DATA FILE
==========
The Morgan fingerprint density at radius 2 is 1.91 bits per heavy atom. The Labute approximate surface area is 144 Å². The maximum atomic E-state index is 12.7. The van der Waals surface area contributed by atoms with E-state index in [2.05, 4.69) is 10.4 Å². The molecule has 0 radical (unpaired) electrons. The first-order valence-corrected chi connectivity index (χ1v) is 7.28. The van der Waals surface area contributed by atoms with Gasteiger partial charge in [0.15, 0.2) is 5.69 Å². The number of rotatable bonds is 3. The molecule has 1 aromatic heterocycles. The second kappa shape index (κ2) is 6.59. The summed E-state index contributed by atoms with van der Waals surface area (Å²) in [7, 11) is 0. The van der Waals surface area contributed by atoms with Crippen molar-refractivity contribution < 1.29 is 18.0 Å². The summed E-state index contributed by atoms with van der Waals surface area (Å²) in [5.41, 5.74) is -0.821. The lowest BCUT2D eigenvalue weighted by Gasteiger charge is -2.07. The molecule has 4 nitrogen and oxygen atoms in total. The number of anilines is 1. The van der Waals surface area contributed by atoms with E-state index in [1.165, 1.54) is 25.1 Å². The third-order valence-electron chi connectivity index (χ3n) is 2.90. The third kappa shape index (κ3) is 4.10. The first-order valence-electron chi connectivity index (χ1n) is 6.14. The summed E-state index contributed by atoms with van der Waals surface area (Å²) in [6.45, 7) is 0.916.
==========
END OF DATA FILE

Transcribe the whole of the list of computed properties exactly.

The Morgan fingerprint density at radius 2 is 1.91 bits per heavy atom. The Labute approximate surface area is 144 Å². The maximum atomic E-state index is 12.7. The van der Waals surface area contributed by atoms with E-state index in [2.05, 4.69) is 10.4 Å². The molecule has 0 radical (unpaired) electrons. The first-order valence-corrected chi connectivity index (χ1v) is 7.28. The van der Waals surface area contributed by atoms with Gasteiger partial charge in [0.15, 0.2) is 5.69 Å². The number of rotatable bonds is 3. The molecule has 1 aromatic heterocycles. The second kappa shape index (κ2) is 6.59. The summed E-state index contributed by atoms with van der Waals surface area (Å²) in [7, 11) is 0. The van der Waals surface area contributed by atoms with Crippen molar-refractivity contribution < 1.29 is 18.0 Å². The summed E-state index contributed by atoms with van der Waals surface area (Å²) in [5.41, 5.74) is -0.821. The lowest BCUT2D eigenvalue weighted by Gasteiger charge is -2.07. The molecule has 4 nitrogen and oxygen atoms in total. The number of anilines is 1. The van der Waals surface area contributed by atoms with E-state index in [1.165, 1.54) is 25.1 Å². The third-order valence-electron chi connectivity index (χ3n) is 2.90. The third kappa shape index (κ3) is 4.10. The first-order valence-electron chi connectivity index (χ1n) is 6.14. The summed E-state index contributed by atoms with van der Waals surface area (Å²) in [6.45, 7) is 0.916.